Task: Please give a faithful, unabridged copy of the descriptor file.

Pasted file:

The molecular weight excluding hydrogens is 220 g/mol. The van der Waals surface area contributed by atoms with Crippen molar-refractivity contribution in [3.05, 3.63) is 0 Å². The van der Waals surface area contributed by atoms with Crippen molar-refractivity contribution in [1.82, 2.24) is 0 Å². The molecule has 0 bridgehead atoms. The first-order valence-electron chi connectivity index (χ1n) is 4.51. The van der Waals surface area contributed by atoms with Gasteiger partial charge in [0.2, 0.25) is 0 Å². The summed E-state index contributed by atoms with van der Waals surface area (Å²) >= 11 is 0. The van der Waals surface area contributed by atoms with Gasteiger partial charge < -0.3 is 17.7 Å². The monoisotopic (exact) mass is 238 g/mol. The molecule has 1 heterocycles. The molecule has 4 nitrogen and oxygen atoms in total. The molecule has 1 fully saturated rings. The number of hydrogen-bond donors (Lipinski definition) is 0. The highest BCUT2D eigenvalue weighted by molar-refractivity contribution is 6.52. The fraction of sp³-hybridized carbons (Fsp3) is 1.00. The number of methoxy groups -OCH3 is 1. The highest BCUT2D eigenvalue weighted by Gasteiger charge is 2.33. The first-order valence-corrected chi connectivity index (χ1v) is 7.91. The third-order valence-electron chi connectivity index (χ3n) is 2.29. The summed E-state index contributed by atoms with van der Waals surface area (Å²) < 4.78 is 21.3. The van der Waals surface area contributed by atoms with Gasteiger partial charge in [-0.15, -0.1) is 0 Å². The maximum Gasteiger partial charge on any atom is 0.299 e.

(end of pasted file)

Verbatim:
The molecular weight excluding hydrogens is 220 g/mol. The van der Waals surface area contributed by atoms with Crippen molar-refractivity contribution in [3.05, 3.63) is 0 Å². The van der Waals surface area contributed by atoms with Crippen molar-refractivity contribution in [1.82, 2.24) is 0 Å². The molecule has 0 bridgehead atoms. The first-order valence-electron chi connectivity index (χ1n) is 4.51. The van der Waals surface area contributed by atoms with Gasteiger partial charge in [0.2, 0.25) is 0 Å². The summed E-state index contributed by atoms with van der Waals surface area (Å²) >= 11 is 0. The van der Waals surface area contributed by atoms with Gasteiger partial charge < -0.3 is 17.7 Å². The monoisotopic (exact) mass is 238 g/mol. The molecule has 1 heterocycles. The molecule has 4 nitrogen and oxygen atoms in total. The molecule has 1 fully saturated rings. The number of hydrogen-bond donors (Lipinski definition) is 0. The highest BCUT2D eigenvalue weighted by molar-refractivity contribution is 6.52. The fraction of sp³-hybridized carbons (Fsp3) is 1.00. The number of methoxy groups -OCH3 is 1. The highest BCUT2D eigenvalue weighted by Gasteiger charge is 2.33. The first-order valence-corrected chi connectivity index (χ1v) is 7.91. The third-order valence-electron chi connectivity index (χ3n) is 2.29. The summed E-state index contributed by atoms with van der Waals surface area (Å²) < 4.78 is 21.3. The van der Waals surface area contributed by atoms with Gasteiger partial charge in [-0.15, -0.1) is 0 Å². The maximum Gasteiger partial charge on any atom is 0.299 e.